Because more equal societies work better for everyone

Drilling Down to The Inner Level - by Richard Wilkinson and Kate Pickett

Wednesday, 6 June, 2018

We are delighted to present this special guest blog from Richard and Kate about their new book, The Inner Level, published this week.

June 7th sees the release of our new book, The Inner Level: How More Equal Societies Reduce Stress, Restore Sanity and Improve Everyone’s Wellbeing.  Equality Trust supporters might think it’s been a long time coming – it is almost 10 years since The Spirit Level – and they would be right.  We wrote The Spirit Level in a fast-paced twelve months or so, but The Inner Level has had a much longer gestation.

There are reasons why The Spirit Level just seemed to pour out fairly effortlessly.  We had been studying the impact of inequality for many years, accumulating the evidence of the damage that inequality causes, creating widespread population health and social problems.  We wrote the book to bring that deep well of knowledge to public attention, realising that nobody knew the story we had to tell. For Richard, The Spirit Level, was the capstone to a long career researching health inequalities, and he saw it as a last attempt to bring the issue of income inequality into public and political debate.

In part, it has taken us so long to produce The Inner Level because of the unexpected success of The Spirit Level. Added to our research, we now both spend a lot of time talking about inequality to anybody who will listen.  In the past decade, we’ve given hundreds of talks, in settings ranging from international organisations like the UN, OECD and EU, to national politicians in a large number of countries, to local Fairness Commissions, to academics, religious groups, NGOs, local Equality Groups, and one one occasion a residential home for the elderly.  Our Spirit Level travels have taken us to every continent but Antarctica, and we have seen this work as a bit of a mission – a fantastic moment of opportunity to reach people with the message.  But we’ve missed the days where we sat writing together at one long desk, swapping ideas and drafts…it’s been much harder this time round to find the time to write together.

But our busy-ness isn’t the only reason it’s taken us so long to write The Inner Level, the other reason is much more exciting; the past decade has also seen an outpouring of new research of the effects of inequality, which has deepened our understanding and strengthened the evidence base.  Research on inequality has flourished among psychologists, economists, sociologists and environmental scientists, as well as among public health epidemiologists like us.  We’ve been gathering all of these new pieces of the puzzle and fitting them into the picture.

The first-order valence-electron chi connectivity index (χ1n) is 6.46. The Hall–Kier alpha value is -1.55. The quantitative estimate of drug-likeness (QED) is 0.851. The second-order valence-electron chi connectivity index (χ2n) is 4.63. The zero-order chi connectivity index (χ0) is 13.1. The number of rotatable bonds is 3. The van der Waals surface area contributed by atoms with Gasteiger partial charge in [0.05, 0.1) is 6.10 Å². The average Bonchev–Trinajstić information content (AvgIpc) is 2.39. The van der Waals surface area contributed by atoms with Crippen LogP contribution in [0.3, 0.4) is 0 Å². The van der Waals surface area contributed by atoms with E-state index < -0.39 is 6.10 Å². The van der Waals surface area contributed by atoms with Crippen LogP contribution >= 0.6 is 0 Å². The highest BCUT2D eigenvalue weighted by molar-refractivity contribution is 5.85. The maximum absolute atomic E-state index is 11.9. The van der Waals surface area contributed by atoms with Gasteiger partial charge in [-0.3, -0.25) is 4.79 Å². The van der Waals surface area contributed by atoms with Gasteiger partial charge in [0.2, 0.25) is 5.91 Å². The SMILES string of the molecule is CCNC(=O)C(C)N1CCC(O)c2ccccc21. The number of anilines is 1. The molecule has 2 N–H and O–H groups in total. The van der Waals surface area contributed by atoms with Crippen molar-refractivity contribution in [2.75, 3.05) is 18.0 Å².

In The Spirit Level, we painted a picture with a pretty broad brush.  We showed that inequality affected lots of things, that the effects were large, and that not only the poor were affected.  The evidence relied on statistical correlations between inequality and various problems across developed countries, or US states.  In The Inner Level, we dig beneath those statistics (although we also have plenty more of them!) to get to the core of the way inequality affects us most intimately, how it gets into our heads to affect our thoughts and feelings, our ideas of success and failure, our relationships with each other, and the stress and mental illness suffered by so many of us.  There is a deep psychology of inequality that we need to understand if humanity is to flourish.

The Inner Level is being published in a very different political, economic and social context to The Spirit Level.  We’ve had the Global Financial Crisis, we’ve seen waves of migration caused by global inequalities, and the rise of populism in our divided societies where so many feel left so far behind.  And we’ve gone from a situation where nobody was talking about inequality to one where it seems like everybody is talking about it.  In 2017, at Davos, the World Economic Forum report on global risks ranked rising income and wealth disparity as the most important trend likely to determine development across the world over the next decade. The International Monetary Fund, the World Bank, and international organisations such as Oxfam and Action Aid, also understand the central importance of inequality.  Reducing inequality is one of 17 UN Sustainable Development Goals.  And yet….very little changes.

In the UK, both the Institute for Fiscal Studies and the Resolution Foundation predict that income inequality will increase in the coming years and so, while there has been a real shift in the recognition of the harms of inequality, it is as urgent as ever to campaign for change.  We promise you to keep going, advocating for greater equality and trying to reach as many people as we can.  And we hope you will keep going to, supporting each other and The Equality Trust, and fighting for a world where we can all flourish.

Profs. Kate Pickett & Richard Wilkinson
Authors of The Spirit Level and The Inner Level
Co-founders and Trustees of The Equality Trust 

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